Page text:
Essay on Healthcare System in the Netherlands
The Netherlands has a unique system of health care, in which the qualities of universal coverage and managed competition have been combined in an attempt to offer its citizens the most comprehensive style of insurance while also preserving a limited amount of choice. However, the current system was implemented by the Dutch government in 2006, after rising medical costs had caused the previous system to become increasingly difficult to manage. Hence, this shift in policy was designed to counter these financial challenges by incorporating the aspects of negotiation and competition. “In health care systems based on managed competition, insurers are expected to negotiate with providers about price, quantity, and quality of care (Stolper et al., 2019, p. 293).”
Unfortunately, administrators were unable to foresee how a disparity in knowledge between insurers and providers could lead to a plethora of issues within this system. As medical practitioners are more familiar with the many ailments of their patients and practices associated with their treatment, the ability to “game” the system frequently comes into play. This type of interference could involve increasing or decreasing prices to match one’s competition by including unnecessary treatments, lengthening the prescribed time needed for rehabilitation, or grouping therapies together in an effort to match individual costs. “For these reasons, effects of managed competition on the price of health care services may differ from the neoclassical response to competition (Dijk et al., 2014, p. 1).”
Nevertheless, there are many positive facets regarding the Netherlands’ current health care system, which finds itself ranked amongst the top in the world on almost every list available. Furthermore, these recent changes offer numerous opportunities for research, as copious amounts of data become available with every passing year. Thus, we have a number of studies for examination, as we review the following research that has already been performed.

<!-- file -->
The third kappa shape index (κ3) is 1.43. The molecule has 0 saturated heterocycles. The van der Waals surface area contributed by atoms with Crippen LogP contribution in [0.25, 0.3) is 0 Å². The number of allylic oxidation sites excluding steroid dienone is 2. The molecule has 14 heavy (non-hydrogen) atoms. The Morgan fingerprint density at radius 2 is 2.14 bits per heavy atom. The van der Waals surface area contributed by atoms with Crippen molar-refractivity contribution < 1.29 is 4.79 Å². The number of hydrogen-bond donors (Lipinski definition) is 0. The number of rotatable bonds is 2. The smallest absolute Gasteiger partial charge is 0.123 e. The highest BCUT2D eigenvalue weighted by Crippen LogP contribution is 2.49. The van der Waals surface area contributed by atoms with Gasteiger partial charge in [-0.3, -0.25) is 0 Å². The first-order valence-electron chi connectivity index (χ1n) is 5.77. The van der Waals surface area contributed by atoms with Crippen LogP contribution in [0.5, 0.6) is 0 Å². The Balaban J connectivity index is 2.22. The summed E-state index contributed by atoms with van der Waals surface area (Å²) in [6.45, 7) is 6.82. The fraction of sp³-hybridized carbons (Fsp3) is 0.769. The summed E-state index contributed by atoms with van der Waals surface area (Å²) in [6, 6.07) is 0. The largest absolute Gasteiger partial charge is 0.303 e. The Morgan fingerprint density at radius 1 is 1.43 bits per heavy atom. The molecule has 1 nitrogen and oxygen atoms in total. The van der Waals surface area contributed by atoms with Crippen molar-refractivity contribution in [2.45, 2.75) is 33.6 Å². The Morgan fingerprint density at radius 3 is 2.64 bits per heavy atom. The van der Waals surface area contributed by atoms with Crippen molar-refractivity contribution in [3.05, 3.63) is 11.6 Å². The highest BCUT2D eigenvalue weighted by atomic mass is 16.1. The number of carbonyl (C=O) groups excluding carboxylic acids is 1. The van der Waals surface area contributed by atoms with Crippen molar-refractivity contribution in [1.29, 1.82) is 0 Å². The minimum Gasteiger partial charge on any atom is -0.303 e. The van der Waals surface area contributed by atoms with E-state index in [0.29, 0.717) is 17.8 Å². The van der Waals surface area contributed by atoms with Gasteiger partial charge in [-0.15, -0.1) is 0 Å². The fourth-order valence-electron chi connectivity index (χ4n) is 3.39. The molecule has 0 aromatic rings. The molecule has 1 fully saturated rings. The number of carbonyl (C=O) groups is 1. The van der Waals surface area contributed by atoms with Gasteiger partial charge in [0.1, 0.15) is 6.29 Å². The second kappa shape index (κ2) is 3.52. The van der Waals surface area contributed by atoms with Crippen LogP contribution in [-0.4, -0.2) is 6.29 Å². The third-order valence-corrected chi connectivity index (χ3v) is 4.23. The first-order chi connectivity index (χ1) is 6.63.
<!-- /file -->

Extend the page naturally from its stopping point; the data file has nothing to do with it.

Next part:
When the Netherlands first implemented its current health care system, appointments were readily available for those seeking checkups and other types of services that are generally thought of as “preventative” treatments in medical field. This, along with choices involving coverage, led to the public’s expectations of fairness seemingly being fulfilled, as their needs now seemed prioritized. Additionally, these results provided a stark contrast to the former system that was in place from 1941-2005, as wait times were lengthy and choice of coverage was nonexistent. However, as the associated costs and the volume of appointments continued to increase, insurers found themselves in an unsustainable position. This led to the following reaction: “After 2012, however, insurers shifted their focus to negotiating expenditure caps and the growth of healthcare expenditure started to decline (Stolper et al., 2019, p. 293).”
As medical cost and consumer demand began to level, a competitive model formed that found insurers and medical providers entwined with consumer expectation. However, all parties soon discovered how only one feature was involved as part of the negotiation: “In price-regulated markets, quality is the only dimension on which one can compete (Croes et al., 2018, p. 7).” These circumstances led to a marketing war among insurance providers, as the promise of garnering a large percentage of subscribers within the current population would allow such a company to corner the market. Essentially, this resulted in a small number of insurance companies controlling a majority of the market, as funds for advertising proved crucial in this achievement. Subsequently, while there are approximately 60 insurance companies in the Netherlands, the top four currently write over 60% of the policies, which leaves a little to be desired in the sense of true competition (Statista, 2020).
The Netherlands has one of the most comprehensive medical systems in the world, but this does not come without its challenges. Among these is a vicious cycle of negotiation as medical providers and health insurers vie for control of the market by maintaining control over its patients or subscribers. Therefore: “Today, the Dutch system can be characterized as a system of managed competition in which health insurers compete for subscribers and healthcare providers compete for contracts with health insurers (Croes et al., 2018, p. 5).” However, the short history of the current program shows how presently leans toward the influence of the insurer, as their coveted contracts demand that providers shape their pricing plans accordingly. This led to the results of a recent study where providers agreed on three essential changes that included: “increasing the transparency of health insurance policies on quality, costs, and accessibility of care… increasing investments in prevention and early detection,… and compensation of evidence-based innovations by care providers (Vries et al., 2021, p. 31).”